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Superior Court Allows Workers' Compensation Carriers to Pursue Claims Against Third-Party Tortfeasors

The Pennsylvania Superior Court recently issued an Opinion in which it has permitted a workers’ compensation carrier to pursue a claim against a third-party tortfeasor by asserting the claim “on behalf of” the injured employee/claimant. The decision in The Hartford Ins. Group v. Kamara is available here. Kamara is distinguishable from the claim pursued by the carrier involved in the Pennsylvania Supreme Court’s recent decision in Liberty Mutual Ins. Co. v. Domtar Paper Co., as the claimant did not file suit against the third-party tortfeasor, was not named in the underlying action by Liberty Mutual and did not join in Liberty Mutual’s lawsuit in that action.

In a 2015 Opinion in the matter of Liberty Mutual Ins. Co. v. Domtar Paper Co., the Pennsylvania Supreme Court held that Section 319 of the Workers’ Compensation Act does not allow carriers the right to bring a direct cause of action against a third-party tortfeasor in order to pursue subrogation. Instead, a carrier’s right of subrogation under Section 319 must be achieved through a single action brought in the name of the injured employee or joined by the injured employee. Because the claimant did not file suit against the third-party tortfeasor and because the carrier did not name the claimant in the underlying third party action, the carrier’s action was dismissed.

The Domtar Paper Court left open the possibility that a carrier could pursue a viable cause of action against a third-party tortfeasor if a carrier initiated litigation “in the name of” or “on behalf of” a claimant. The carrier in Kamara did exactly that – specifically, it captioned its Complaint against the third-party tortfeasor as “The Hartford Insurance Group on behalf of [the claimant].” The Superior Court Panel found that because the carrier in this case captioned the Complaint “on behalf of” the claimant rather than “as subrogee of” the claimant, the carrier was permitted to continue to pursue its claims against the third-party tortfeasor. The Panel further distinguished Domtar Paper because the carrier in that case had attempted to pursue its own subrogation claim against the tortfeasor, instead of pursuing a recovery for the “full amount to which [the claimant] is entitled.”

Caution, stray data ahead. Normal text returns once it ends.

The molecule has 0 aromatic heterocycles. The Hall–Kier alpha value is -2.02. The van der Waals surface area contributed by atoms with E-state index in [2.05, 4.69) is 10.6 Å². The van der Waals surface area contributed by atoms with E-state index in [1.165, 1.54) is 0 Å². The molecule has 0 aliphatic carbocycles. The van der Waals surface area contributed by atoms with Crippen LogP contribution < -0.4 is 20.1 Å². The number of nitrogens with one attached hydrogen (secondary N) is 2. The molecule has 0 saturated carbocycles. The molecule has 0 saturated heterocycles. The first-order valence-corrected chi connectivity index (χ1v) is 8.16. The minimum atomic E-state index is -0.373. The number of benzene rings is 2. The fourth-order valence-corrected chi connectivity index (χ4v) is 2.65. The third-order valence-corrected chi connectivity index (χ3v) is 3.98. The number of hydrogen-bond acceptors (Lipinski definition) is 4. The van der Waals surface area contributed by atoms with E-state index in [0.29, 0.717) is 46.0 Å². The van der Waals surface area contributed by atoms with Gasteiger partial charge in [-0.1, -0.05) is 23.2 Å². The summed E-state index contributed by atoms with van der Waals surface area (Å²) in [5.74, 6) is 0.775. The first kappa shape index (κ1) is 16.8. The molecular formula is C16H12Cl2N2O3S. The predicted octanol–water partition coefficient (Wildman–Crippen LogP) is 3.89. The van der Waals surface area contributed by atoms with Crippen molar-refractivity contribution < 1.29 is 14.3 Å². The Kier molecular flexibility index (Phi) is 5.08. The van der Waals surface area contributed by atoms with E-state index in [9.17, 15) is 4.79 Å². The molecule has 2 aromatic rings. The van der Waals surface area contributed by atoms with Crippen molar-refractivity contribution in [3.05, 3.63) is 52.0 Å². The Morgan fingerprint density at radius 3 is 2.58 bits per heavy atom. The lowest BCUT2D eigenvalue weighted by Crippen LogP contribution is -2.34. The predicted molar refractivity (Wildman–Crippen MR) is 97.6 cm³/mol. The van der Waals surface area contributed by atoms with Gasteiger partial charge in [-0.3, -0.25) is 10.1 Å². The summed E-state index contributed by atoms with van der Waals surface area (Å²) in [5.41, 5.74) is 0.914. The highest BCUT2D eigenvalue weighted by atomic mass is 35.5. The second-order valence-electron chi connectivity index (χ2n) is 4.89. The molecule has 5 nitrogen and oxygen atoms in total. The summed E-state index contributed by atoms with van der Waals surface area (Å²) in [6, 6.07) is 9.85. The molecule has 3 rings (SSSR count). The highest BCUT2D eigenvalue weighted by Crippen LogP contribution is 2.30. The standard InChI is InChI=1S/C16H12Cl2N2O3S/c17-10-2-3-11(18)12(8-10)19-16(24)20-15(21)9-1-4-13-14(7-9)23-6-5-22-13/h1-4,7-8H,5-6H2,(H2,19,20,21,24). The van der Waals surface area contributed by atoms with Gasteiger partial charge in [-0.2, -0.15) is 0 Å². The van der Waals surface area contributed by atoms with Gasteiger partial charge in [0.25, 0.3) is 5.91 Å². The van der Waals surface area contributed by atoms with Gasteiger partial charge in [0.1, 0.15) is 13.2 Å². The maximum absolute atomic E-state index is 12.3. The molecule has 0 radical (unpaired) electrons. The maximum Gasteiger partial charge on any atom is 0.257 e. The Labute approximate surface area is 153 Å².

The Kamara Court also held that a representative of the carrier could verify the Complaint “to the best of [his or her] information and belief.” The claimant was not required to provide a verification for the Complaint. The Superior Court vacated the trial court’s order sustaining the preliminary objections and remanded the matter to the trial court so that the carrier could continue to pursue its claim. The third-party tortfeasor has filed an Application for Reargument, which is currently pending before the Superior Court.

In light of the Superior Court’s decision in Kamara, it appears that carriers may now pursue a claim against a third-party tortfeasor “on behalf of claimant” if the claimant chooses not to do so on his or her own. Carriers should proceed with caution in following Kamara, as the case may be reviewed by the Superior Court, on reargument, or potentially by the Supreme Court.

In addition, any carrier that seeks to pursue such a third party claim “on behalf of” a claimant may encounter some difficulty in obtaining a recovery without the participation of the claimant. Each situation should be examined carefully to weigh the likelihood of success in the third-party tortfeasor action against the costs of pursuing the action.

For more information concerning the Superior Court’s decision, or if you have questions about a specific subrogation claim or potential third-party tortfeasor action, please contact any of the following of Post & Schell’s Workers’ Compensation attorneys:

Disclaimer: This post does not offer specific legal advice, nor does it create an attorney-client relationship. You should not reach any legal conclusions based on the information contained in this post without first seeking the advice of counsel.

About the Author

Karyn Dobroskey Rienzi focuses her practice on post-trial and appellate matters, predominantly in the areas of workers’ compensation and casualty. She regularly appears before the Pennsylvania Workers’ Compensation Appeal Board and has argued before the Pennsylvania Commonwealth Court and the Pennsylvania Superior Court.

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